Carcinogenic human papillomavirus infection

Abstract

Infections with human papillomavirus (HPV) are common and transmitted by direct contact. Although the great majority of infections resolve within 2 years, 13 phylogenetically related, sexually transmitted HPV genotypes, notably HPV16, cause — if not controlled immunologically or by screening — virtually all cervical cancers worldwide, a large fraction of other anogenital cancers and an increasing proportion of oropharyngeal cancers. The carcinogenicity of these HPV types results primarily from the activity of the oncoproteins E6 and E7, which impair growth regulatory pathways. Persistent high-risk HPVs can transition from a productive (virion-producing) to an abortive or transforming infection, after which cancer can result after typically slow accumulation of host genetic mutations. However, which precancerous lesions progress and which do not is unclear; the majority of screening-detected precancers are treated, leading to overtreatment. The discovery of HPV as a carcinogen led to the development of effective preventive vaccines and sensitive HPV DNA and RNA tests. Together, vaccination programmes (the ultimate long-term preventive strategy) and screening using HPV tests could dramatically alter the landscape of HPV-related cancers. HPV testing will probably replace cytology-based cervical screening owing to greater reassurance when the test is negative. However, the effective implementation of HPV vaccination and screening globally remains a challenge.

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Figure 1: Conceptual model of HPV infection leading to cervical cancer.
Figure 2: Global burden of HPV-attributable cancer in 2012.
Figure 3: Factors that influence the age-specific HPV prevalence in women.
Figure 4: HPV structure and genome organization.
Figure 5: HPV infection and the transformation zone.
Figure 6: Molecular events during progression and invasion in the cervix.
Figure 7: Cervical screening strategies in high-resource and low-resource settings.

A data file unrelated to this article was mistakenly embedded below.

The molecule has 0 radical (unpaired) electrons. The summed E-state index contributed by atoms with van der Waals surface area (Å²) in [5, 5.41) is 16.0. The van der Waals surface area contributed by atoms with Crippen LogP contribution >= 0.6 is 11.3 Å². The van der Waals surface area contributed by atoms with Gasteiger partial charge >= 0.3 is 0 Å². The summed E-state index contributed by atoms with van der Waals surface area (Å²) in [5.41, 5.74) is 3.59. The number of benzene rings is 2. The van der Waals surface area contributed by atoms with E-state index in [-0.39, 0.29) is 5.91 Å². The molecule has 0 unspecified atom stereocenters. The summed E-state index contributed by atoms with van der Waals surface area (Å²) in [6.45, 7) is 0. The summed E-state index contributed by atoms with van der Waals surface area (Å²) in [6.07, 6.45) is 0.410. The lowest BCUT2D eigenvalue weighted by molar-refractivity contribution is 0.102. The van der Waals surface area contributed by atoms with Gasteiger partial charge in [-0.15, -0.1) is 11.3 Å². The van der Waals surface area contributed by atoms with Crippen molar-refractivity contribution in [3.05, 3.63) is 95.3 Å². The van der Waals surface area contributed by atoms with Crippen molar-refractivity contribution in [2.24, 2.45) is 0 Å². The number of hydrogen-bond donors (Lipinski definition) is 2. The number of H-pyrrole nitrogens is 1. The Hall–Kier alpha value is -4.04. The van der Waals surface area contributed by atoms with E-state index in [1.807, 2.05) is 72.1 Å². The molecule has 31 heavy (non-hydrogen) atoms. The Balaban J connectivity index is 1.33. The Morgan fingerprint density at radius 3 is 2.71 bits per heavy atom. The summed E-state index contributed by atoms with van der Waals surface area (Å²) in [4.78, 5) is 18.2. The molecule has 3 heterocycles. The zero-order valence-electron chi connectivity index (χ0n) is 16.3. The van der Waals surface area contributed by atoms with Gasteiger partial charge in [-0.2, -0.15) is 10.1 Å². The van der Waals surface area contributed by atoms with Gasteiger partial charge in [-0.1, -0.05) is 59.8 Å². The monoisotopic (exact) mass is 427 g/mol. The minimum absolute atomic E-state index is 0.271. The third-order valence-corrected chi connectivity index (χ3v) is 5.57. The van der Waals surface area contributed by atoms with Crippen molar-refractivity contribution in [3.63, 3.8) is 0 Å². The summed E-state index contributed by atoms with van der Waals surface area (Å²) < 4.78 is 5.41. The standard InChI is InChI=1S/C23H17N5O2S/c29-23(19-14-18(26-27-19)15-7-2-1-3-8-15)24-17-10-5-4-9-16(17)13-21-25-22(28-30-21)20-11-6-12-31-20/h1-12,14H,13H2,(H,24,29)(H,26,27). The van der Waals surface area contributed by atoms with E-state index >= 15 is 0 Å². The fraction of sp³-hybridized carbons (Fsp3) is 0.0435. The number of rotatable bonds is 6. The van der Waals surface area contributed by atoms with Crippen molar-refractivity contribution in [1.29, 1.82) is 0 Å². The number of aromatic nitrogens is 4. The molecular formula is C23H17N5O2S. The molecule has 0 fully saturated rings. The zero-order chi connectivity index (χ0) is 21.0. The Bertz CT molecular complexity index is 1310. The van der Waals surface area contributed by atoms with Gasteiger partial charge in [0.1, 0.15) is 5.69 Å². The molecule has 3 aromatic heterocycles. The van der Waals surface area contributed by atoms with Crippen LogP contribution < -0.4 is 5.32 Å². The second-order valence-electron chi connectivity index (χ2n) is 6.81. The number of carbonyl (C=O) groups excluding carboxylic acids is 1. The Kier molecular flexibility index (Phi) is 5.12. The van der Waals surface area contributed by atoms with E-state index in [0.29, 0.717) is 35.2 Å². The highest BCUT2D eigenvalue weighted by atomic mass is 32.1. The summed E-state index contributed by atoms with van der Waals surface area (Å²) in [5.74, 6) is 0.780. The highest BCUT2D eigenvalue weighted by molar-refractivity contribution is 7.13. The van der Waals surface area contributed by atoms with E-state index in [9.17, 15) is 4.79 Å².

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Acknowledgements

J.D. is supported by the UK Medical Research Council through programme grant MC_U117584278 (Molecular Biology of Human Papillomavirus Infection).

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Introduction (M.S.); Epidemiology (S.d.S., S.F., M.S. and N.W.); Mechanisms/pathophysiology (J.D. and M.A.S.); Diagnosis, screening and prevention (N.W., M.A.S., S.F. and M.S.); Management (B.J.M. and C.F.); Quality of life (M.S.); Outlook (all authors); Overview of the Primer (M.S.). All authors were involved in the editing of the manuscript.

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Correspondence to Mark Schiffman.

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Competing interests

M.A.S. has served as a consultant for Sanofi Pasteur MSD, GSK Biologicals and Merck Vaccines. S.d.S. has received institutional grants from Merck for research and educational projects and has conducted trials of vaccine products developed by Genticel and Merck. M.S. and N.W. have conducted US National Cancer Institute-led projects on HPV testing and cytology interpretations at reduced or no cost with BD Biosciences, Roche and Qiagen. J.D., C.F., B.J.M. and S.F. declare no competing interests.

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Schiffman, M., Doorbar, J., Wentzensen, N. et al. Carcinogenic human papillomavirus infection. Nat Rev Dis Primers 2, 16086 (2016). https://doi.org/10.1038/nrdp.2016.86

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